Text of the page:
Sharing is caring right? Part of the joy of building with friends or being in a build party is the ability to share experience and tools. One tool that can be tricky to share is an 80 lower jig. The short answer is: Legally you can share jigs.
There are certain ways the ATF categorizes laws surrounding tools and 80 lowers. Some of these rules revolve around the use of commercial machinery in milling jigs, someone else milling the lower for you, or a place that sells and mills lowers as an all-in-one service. However, simply sharing a jig between friends is not illegal.
Great news, right? Here’s a few things to think about before jumping into your build:
What kind of 80 lower jig does your friend have?
Is it made for a drill press or a router?
Is your friend’s 80 lower jig a quality jig?
Some less-than-stellar manufacturers make some less-than-stellar jigs. A bad jig will create a bad receiver. It is as simple as that. Some 80 lower jigs may be built to odd specs. For example, a polymer 80 lower may be a bit wider than a metal lower. If this is the case, the 80 lower jig won’t be in proper spec.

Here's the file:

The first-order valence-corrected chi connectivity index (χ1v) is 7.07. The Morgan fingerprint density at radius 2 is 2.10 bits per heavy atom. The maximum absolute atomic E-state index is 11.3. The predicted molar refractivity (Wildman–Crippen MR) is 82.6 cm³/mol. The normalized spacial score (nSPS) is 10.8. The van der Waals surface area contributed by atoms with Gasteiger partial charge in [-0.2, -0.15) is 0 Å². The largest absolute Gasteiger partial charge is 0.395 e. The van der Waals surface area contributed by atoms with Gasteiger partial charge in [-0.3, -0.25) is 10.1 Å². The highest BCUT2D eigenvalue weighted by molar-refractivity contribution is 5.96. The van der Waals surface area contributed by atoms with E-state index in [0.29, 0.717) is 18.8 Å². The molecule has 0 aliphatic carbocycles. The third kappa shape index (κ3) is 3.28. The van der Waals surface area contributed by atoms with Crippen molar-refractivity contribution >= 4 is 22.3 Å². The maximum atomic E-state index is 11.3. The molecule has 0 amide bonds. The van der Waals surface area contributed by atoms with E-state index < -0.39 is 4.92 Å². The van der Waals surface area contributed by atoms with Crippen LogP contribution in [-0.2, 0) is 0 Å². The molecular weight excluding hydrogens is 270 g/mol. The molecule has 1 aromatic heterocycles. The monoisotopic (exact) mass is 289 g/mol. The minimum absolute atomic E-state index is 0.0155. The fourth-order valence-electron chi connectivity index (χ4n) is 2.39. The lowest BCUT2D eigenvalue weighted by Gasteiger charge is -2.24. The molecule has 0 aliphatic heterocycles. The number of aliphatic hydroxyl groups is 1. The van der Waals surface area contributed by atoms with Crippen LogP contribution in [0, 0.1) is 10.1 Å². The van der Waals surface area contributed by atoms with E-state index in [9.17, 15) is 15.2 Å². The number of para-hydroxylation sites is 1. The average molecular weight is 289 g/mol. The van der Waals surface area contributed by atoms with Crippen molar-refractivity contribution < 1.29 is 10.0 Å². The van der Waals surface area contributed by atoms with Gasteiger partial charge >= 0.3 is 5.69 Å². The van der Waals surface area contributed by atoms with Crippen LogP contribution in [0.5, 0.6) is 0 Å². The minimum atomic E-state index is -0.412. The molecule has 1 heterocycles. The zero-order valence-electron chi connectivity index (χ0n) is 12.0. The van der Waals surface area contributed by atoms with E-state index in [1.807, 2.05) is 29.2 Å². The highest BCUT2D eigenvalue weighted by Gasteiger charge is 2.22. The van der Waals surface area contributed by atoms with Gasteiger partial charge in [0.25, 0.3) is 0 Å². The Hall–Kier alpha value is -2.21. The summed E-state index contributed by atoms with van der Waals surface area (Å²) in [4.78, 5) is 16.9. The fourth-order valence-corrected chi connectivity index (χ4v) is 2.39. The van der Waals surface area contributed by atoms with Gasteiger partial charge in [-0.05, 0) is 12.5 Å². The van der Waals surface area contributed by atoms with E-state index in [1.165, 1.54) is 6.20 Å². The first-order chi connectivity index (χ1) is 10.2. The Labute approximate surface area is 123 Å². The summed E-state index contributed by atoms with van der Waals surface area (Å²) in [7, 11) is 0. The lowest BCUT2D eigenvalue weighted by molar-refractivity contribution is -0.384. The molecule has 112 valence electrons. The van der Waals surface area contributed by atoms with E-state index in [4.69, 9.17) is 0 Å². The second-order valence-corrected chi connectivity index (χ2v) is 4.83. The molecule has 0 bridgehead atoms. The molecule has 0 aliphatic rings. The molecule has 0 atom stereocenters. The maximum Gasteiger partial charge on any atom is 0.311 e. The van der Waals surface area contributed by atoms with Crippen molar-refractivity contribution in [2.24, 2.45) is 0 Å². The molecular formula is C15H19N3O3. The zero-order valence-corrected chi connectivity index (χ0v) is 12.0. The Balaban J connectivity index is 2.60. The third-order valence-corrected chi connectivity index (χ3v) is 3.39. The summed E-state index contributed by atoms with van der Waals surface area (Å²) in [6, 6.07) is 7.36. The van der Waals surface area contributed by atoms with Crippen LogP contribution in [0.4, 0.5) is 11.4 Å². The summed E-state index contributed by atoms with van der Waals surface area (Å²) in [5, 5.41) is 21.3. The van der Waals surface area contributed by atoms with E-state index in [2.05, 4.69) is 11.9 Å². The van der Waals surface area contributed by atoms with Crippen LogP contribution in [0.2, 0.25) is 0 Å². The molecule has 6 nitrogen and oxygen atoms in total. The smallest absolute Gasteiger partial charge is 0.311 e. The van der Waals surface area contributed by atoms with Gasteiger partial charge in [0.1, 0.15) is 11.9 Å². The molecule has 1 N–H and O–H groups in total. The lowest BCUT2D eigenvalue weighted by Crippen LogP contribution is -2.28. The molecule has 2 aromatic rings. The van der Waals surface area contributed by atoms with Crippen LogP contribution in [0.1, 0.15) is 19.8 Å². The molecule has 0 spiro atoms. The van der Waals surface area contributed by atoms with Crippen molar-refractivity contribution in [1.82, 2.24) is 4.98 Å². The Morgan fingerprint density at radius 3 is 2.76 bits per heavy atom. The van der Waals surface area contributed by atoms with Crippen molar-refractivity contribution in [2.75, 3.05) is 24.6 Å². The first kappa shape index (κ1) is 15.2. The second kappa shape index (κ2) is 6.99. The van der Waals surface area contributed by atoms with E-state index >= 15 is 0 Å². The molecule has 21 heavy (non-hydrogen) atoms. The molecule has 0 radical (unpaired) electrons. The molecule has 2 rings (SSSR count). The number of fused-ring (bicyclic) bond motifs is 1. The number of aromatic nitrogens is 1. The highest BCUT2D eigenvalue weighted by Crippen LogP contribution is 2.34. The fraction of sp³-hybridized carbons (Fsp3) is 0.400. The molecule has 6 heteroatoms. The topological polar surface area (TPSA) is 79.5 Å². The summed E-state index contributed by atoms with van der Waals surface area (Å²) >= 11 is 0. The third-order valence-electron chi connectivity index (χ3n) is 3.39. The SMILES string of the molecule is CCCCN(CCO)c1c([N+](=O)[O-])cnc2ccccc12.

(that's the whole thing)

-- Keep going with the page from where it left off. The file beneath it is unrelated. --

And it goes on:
80 lower jigs don’t last forever either. In fact, they are almost disposable. Depending on the quality and manufacturer of the jig, it can be used anywhere between one to twenty times. It is very important to consider how many times your friend has used their jig and how many times the jig is meant to be used.
It is also a good idea to ask yourself if your friend is a good builder or good with tools in general. If not, he may have nicked the jig here or there, which creates its own challenges later on in the building process.
If your friend has purchased a quality jig and is decent with tools, then you are probably okay to share the equipment. Our heavy duty jig, for example, is designed to last and is incredibly durable. You can make well over a dozen 80 lowers if you use our heavy duty jig.
Saving money is probably the biggest advantage to sharing tooling. If you are a serious builder, you really do need your own jig. With your own jig, you know how many lowers you’ve finished, how to assemble it correctly, and know if it’s a quality model. If you do some basic record keeping and assemble your jig the correct way, you will be good to go.
To be on the safe side, check out our selection of 80 Lower Jigs and tooling: https://www.80-lower.com/80-lower-jig/